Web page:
Itchiness can be caused by numerous elements, but one thing is for sure, if your Westie’s immune system is low you’re leaving your bestie prone to attack.
Allergy/itching is one of the most prevalent problems seen by vets and My Pet Nutritionist (MPN) to date. It has almost become my life’s work to understand how and why this happens, as I see clients everyday with the same issues. Natural, fresh food with supplementation and certain lifestyle choices are essential in resolving this issue but we need to understand the complex immune response to deal with the problem effectively. Bear with me.
In short, allergies are due to an overactive and underachieving immune system as well as possible genetic and nutritional snips and deficiencies.
Intolerances are not essentially sparked by an immune response; however, it is related to the digestion and the immune system.
Antigens/allergens can come in different forms. They may be food related (such as chicken, beef or corn), environmental (such as pollen, dust or grass) or an immune response sparked by contact from pesky critters (such as fleas and mites).
I always say, whilst we want to learn of the triggers and try and reduce/remove exposure to whatever is making your dog itchy, ultimately we need to look at the immune system and put this back into balance, so intolerances can be rectified and the allergic responses can become lessened by a stronger and balanced immune system.
Understanding what might be happening
The immune system is so finely and there’s so much we don’t know and some of the following has thin scientific research. In more than basic terms the immune system is split into 2 phases, Th1 and Th2 (actually there is a more newly discovered TH3 and TH17 but let’s not complicate things). Both parts should work in harmony and balance.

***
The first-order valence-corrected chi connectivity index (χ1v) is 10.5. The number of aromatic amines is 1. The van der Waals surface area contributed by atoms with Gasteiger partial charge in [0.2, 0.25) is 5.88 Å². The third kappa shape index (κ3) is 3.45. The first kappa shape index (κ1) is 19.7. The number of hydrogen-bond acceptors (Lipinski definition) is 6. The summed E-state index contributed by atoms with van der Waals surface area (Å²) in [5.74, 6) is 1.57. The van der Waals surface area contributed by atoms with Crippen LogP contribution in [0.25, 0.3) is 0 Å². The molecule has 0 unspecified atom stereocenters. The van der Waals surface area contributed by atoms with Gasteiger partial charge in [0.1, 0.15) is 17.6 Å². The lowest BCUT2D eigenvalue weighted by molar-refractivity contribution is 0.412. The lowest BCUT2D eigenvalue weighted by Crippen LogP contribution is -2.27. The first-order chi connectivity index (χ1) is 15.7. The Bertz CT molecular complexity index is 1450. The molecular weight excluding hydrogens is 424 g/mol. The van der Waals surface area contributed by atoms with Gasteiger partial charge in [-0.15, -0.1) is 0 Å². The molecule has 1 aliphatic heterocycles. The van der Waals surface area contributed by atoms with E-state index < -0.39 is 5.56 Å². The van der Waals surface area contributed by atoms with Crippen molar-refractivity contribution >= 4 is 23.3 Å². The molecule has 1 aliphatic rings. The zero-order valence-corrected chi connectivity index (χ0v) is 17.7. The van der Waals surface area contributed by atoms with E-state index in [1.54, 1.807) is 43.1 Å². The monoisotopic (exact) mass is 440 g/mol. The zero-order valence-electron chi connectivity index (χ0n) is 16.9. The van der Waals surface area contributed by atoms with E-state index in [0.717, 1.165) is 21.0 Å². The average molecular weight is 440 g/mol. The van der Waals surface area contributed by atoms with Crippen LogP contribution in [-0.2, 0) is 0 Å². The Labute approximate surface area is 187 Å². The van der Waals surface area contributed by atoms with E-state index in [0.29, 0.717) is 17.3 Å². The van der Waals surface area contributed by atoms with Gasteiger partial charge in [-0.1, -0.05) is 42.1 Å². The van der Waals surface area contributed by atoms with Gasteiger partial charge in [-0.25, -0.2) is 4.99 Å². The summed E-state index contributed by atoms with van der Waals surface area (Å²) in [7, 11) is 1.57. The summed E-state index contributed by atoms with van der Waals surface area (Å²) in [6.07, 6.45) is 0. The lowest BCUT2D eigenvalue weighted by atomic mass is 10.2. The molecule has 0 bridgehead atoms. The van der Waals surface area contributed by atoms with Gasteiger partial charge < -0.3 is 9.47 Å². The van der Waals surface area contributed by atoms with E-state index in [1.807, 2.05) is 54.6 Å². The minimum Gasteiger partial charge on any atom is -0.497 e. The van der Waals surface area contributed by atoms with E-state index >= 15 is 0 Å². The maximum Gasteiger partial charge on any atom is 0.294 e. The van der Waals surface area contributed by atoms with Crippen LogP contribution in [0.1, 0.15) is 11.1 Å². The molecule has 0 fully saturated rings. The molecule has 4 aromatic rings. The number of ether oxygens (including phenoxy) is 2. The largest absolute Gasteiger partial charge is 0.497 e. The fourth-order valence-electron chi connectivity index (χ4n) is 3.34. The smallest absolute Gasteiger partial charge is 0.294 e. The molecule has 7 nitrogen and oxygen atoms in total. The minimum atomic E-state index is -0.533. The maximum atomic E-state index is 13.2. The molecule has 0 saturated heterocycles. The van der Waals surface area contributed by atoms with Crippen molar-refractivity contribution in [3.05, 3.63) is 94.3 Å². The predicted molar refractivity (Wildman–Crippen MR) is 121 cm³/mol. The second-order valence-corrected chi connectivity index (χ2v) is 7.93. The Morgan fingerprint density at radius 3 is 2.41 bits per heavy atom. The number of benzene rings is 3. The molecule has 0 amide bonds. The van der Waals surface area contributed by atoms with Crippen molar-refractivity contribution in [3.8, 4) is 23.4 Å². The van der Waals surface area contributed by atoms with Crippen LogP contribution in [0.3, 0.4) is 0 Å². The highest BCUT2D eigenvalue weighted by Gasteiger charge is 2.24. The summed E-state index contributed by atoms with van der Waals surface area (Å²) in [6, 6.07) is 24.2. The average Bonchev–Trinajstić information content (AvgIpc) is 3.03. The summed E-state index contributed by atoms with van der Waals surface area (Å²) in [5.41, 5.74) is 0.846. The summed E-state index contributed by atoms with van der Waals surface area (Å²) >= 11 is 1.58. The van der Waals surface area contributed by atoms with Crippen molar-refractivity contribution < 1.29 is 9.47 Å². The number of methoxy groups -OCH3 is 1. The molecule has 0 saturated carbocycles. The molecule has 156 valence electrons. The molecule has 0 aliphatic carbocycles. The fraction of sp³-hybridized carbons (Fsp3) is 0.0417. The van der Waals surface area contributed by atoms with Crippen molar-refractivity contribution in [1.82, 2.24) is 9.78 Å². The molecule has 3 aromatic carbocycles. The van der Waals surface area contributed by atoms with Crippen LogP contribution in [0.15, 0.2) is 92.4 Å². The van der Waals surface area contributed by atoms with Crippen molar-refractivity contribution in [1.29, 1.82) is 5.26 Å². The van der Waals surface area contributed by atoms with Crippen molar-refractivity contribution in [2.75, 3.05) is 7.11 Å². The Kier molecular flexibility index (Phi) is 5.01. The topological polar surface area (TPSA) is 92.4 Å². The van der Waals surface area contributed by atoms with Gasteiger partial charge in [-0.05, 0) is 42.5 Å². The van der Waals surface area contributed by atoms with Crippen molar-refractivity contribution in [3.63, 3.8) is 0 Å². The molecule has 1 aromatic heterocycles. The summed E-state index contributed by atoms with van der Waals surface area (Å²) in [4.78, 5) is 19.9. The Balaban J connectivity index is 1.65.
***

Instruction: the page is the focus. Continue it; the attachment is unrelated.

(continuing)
Th1 and Th2 cells are maintained in a carefully regulated balance. If a bacterium enters the body, it activates Th2 cells that dominate the network to begin a cascade of immune events leading to an antibody response that clears the infection. If a virus enters cells in the body, it activates Th1 cells which dominate and instruct the killer cell response to clear infected cells. Once the infection is cleared up, suppressor cells are activated to shut down the dominate response and bring the network back into what we call a resting state. If the suppressor cells do not act to bring the network back to a resting state, a pathological Th1-or Th2 dominated immune system results.
A Th1 dominated immune system is characteristic of food intolerances and autoimmune diseases, such as type 1 diabetes where the immune system is attacking normal tissues.